Re: Request: Interdisciplinary

John Pastore (bwplacar@CANCUN.RCE.COM.MX)
Tue, 9 Jul 1996 17:48:31 -0700

Dorothy J. Cattle wrote:
> ANTHRO-Lers:


> I need to write a succinct and convincing *paragraph* in a formal
> letter regarding the nature and importance of being able to communicate
> and interact across disciplinary boundaries. The paragraph needs to
> convince other social scientists [incl. economists] that someone from X
> discipline can effectively understand and work with materials from other
> disciplines, almost no matter the research topic or approach taken.

It seems that any research topic, if it is going to be communicated at all, will have to
face the probability of its being communicated inter-culturaly.

Considering such, I would think that the recent importance attached to the study and
understanding of those 'cultural' idiosyncracies which correspond to the success of
diplomacies for cross-cultural economomics, for example, would make your audience not
only want to "effectively understand and work with materials from other disciplines,"
but, in face of the possibly avoidable cross-cultural challenges, do so with a
compulsion. After all, it should be within the common conventions, or criteria, of
disciplines where communication might best be able to transcend the greater obstacles
presented by cultural idiosyncracies.

... I
> would like to argue that anthro [as a discipline] is uniquely positioned to
> do so and whether "it" actually does is dependent on the
> individual anthropologist...therefore, ending with the attributes, abilities,
> and experience necessary to be interdisciplinary *and* an anthropologist.

With anthropology's expertise for trancending cross-cultural bounds, anthropology should
be uniquely positioned to help in trancending interdisciplinary bounds as well, but,
anthropology should not be dependent on any single anthropologist, and, consequently,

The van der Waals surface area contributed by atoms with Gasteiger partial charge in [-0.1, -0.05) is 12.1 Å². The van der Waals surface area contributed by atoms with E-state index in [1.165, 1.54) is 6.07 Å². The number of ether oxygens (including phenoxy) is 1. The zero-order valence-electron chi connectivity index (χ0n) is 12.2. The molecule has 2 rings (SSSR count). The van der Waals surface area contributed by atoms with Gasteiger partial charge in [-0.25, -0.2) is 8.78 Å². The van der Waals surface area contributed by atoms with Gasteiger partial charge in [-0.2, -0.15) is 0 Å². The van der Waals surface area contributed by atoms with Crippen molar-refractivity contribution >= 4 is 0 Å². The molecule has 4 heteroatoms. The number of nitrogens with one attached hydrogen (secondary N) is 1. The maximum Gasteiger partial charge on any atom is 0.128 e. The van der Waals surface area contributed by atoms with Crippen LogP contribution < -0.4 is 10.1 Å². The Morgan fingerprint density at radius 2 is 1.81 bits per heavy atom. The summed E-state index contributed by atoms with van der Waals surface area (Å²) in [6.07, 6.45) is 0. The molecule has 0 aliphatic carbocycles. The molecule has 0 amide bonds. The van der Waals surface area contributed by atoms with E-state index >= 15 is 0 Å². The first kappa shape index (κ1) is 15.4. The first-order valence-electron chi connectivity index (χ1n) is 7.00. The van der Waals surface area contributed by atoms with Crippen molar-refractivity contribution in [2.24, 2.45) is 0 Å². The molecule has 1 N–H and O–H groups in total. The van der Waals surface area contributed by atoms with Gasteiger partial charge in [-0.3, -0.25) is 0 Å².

the ability of another discipline being dependent on the attributes of a single perosn,
rather than the discipline of anthropolgy as a whole. To think otherwise might be
missing just what anthropology has best to offer.

While in the course of developing a common convention, or language, for itself, so all
its members can both better express themselves within their discipline, and better
express their discipline for other disciplines, who but anthoplogists, and especially
its linguists, are in a better position to parallel their pursuit for anthroplogy with
the same for interdisciplinary communications?

... I
> want to avoid or void any notions about the esoteric and exotic and I
> don't particularly want to rehash the intro anthro characteristics a la
> holism, etc. I want to leave the impression of a forward-looking
> discipline, adept at what is coming next... [despite all the
> hand-wringing that's taken place on this list].

That I would think would be easy enough. If the question comes up why anthropology lacks
this common convention or language for itself, which has resulted in much deliberation
here, the answer would be anthropology's having to redefine its conventions, language,
and, thus, itself to remove itself from its 'colonialist-view' origin to its newly
developing global-view, much like interdisciplinary communications. So to be "foward
looking", if the question doesn't come up, bring it up.